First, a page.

Tuesday, March 10, 2009

DoJ Asks for a Stay in Some Habeas Cases

The Department of Justice has asked for a stay in habeas proceedings of any Gitmo detainees that have already been cleared for release. Some detainees at Gitmo have been granted release from custody, but remain in prison because the U.S. has been unable to find a country that will accept them. A few weeks ago, the D.C. Circuit reached a decision in the Kiyemba case, which denied detainees the right to be released in the U.S. just because they were granted release based on a habeas petition. Since Kiyemba denies detainees the right to be released in the U.S., and given the fact that the government will not voluntarily release them into the U.S., the government will have to work through diplomatic channels to find other countries where we can send them.

The DoJ's recent filing asks the D.C. District Court to stay the habeas proceedings of some detainees that have been approved for release while the government seeks diplomatic solutions relating to their release. The reasoning behind the request is that if the government can find suitable countries to send the detainees to then the prisoners' habeas petitions will be rendered moot. The DoJ argues that it will save the government and the court time because these habeas cases should not go forward if release through another channel is being sought. The DoJ says that resolving the cases of these detainees is of the highest priority because of Obama's Presidential Order number 13,492.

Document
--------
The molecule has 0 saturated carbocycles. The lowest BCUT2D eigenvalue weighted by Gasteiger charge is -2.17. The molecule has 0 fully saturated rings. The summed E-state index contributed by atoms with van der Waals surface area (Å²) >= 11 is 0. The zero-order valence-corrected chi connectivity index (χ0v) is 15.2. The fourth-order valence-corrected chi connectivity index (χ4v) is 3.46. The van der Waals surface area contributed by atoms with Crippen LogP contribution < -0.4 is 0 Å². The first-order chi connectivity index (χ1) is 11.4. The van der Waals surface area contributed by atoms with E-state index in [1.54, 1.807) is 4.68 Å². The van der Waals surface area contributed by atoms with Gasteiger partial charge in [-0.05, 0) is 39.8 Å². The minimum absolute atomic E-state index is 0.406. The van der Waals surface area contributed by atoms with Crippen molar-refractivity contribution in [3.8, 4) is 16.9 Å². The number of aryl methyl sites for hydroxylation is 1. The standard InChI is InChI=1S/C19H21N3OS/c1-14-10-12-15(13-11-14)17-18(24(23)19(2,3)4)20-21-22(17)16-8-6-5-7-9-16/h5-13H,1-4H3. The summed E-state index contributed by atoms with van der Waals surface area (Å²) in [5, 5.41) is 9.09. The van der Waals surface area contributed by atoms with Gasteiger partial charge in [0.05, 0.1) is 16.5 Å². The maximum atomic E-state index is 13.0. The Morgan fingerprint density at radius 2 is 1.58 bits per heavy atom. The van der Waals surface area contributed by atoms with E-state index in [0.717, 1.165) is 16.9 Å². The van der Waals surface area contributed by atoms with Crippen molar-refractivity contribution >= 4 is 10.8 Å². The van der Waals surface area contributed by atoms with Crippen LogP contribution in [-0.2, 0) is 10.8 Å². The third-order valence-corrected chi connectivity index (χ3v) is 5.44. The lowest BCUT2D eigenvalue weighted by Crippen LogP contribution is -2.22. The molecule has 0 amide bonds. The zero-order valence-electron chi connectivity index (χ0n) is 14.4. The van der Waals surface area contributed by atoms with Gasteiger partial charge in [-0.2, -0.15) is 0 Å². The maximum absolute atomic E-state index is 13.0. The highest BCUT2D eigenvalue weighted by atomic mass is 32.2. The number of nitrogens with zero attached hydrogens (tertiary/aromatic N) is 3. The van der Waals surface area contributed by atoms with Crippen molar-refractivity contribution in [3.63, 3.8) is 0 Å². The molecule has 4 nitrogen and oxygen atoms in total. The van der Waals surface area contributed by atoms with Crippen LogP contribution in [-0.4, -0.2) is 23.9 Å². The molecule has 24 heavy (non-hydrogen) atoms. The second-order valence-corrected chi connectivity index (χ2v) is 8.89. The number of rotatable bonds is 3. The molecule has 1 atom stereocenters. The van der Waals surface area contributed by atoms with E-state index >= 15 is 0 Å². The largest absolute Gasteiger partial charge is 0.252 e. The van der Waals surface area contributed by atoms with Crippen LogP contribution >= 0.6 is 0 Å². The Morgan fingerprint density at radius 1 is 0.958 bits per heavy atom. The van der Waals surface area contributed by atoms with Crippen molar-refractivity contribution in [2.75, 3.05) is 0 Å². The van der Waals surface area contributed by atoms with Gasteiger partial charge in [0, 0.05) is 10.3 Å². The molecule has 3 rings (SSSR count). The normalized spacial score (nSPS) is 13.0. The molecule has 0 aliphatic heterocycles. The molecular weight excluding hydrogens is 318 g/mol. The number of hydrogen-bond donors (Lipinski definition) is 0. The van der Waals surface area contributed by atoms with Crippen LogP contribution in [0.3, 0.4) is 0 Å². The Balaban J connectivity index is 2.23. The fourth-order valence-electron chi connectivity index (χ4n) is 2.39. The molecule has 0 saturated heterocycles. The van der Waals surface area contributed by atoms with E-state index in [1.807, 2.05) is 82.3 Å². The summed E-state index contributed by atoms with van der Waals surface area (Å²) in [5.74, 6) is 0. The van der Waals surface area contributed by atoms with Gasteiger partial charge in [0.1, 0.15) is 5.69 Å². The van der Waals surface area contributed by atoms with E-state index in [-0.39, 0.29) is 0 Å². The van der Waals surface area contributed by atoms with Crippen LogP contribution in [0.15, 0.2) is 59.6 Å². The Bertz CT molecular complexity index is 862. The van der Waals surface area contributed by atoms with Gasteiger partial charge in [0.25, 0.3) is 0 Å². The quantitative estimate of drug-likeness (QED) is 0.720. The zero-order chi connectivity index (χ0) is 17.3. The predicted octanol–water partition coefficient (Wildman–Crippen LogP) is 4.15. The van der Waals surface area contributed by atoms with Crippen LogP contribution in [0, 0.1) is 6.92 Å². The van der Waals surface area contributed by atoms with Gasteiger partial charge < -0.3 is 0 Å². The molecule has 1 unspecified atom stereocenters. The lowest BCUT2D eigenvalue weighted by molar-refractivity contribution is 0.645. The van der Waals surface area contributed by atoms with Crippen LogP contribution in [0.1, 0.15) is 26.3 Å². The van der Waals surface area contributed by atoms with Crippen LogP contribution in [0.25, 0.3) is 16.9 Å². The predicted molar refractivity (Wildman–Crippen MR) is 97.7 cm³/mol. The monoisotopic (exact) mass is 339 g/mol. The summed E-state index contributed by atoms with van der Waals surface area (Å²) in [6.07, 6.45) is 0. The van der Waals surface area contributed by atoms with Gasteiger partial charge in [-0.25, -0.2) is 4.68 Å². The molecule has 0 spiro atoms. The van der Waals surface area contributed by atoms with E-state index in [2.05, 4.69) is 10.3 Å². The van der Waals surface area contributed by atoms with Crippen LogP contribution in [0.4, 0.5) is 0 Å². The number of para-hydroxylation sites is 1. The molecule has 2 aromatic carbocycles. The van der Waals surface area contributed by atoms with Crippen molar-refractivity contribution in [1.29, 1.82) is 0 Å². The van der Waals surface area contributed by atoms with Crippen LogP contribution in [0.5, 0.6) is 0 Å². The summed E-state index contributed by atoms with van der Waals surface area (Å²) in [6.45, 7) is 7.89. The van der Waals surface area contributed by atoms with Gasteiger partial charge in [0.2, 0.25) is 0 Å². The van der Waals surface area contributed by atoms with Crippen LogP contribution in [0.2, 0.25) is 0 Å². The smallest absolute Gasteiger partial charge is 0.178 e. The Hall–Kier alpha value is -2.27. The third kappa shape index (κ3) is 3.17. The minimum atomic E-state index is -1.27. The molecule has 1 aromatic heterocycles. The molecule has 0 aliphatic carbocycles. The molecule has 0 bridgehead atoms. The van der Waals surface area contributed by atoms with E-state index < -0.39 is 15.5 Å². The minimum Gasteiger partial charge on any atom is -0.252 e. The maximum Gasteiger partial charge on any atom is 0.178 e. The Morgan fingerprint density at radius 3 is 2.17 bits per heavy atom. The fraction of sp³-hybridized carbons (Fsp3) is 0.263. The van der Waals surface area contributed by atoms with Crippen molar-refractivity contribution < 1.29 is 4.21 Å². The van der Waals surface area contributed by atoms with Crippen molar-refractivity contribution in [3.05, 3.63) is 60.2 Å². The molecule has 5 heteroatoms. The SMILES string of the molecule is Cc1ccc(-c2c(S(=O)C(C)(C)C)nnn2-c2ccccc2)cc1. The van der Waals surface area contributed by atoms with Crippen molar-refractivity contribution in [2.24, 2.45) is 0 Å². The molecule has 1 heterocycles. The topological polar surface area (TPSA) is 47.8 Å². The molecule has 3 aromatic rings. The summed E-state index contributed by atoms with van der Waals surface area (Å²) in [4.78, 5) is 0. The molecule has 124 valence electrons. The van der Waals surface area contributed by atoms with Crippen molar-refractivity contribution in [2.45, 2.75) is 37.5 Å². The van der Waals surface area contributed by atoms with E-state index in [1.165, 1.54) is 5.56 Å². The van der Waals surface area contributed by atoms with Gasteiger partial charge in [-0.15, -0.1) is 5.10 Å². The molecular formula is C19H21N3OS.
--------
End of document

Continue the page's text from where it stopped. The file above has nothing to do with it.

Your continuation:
I think that the court should grant this order because it makes perfectly logical sense. If these detainees have already been granted release then the only thing keeping them in custody at this point is the inability to find a suitable place to relocate them. I don't think the ease of relocating them will be increased by moving forward with their habeas petitions. Their ultimate goal is release from U.S. custody and that is what the government is already seeking. The bad news for these prisoners will come if the government is unable to find a country in which to relocate them. Since the government is unwilling to allow detainees to be released in the U.S., if we cannot find another country that will accept them, the detainees will be back at square one staring down the barrel of indefinite detention with no foreseeable legal remedy.

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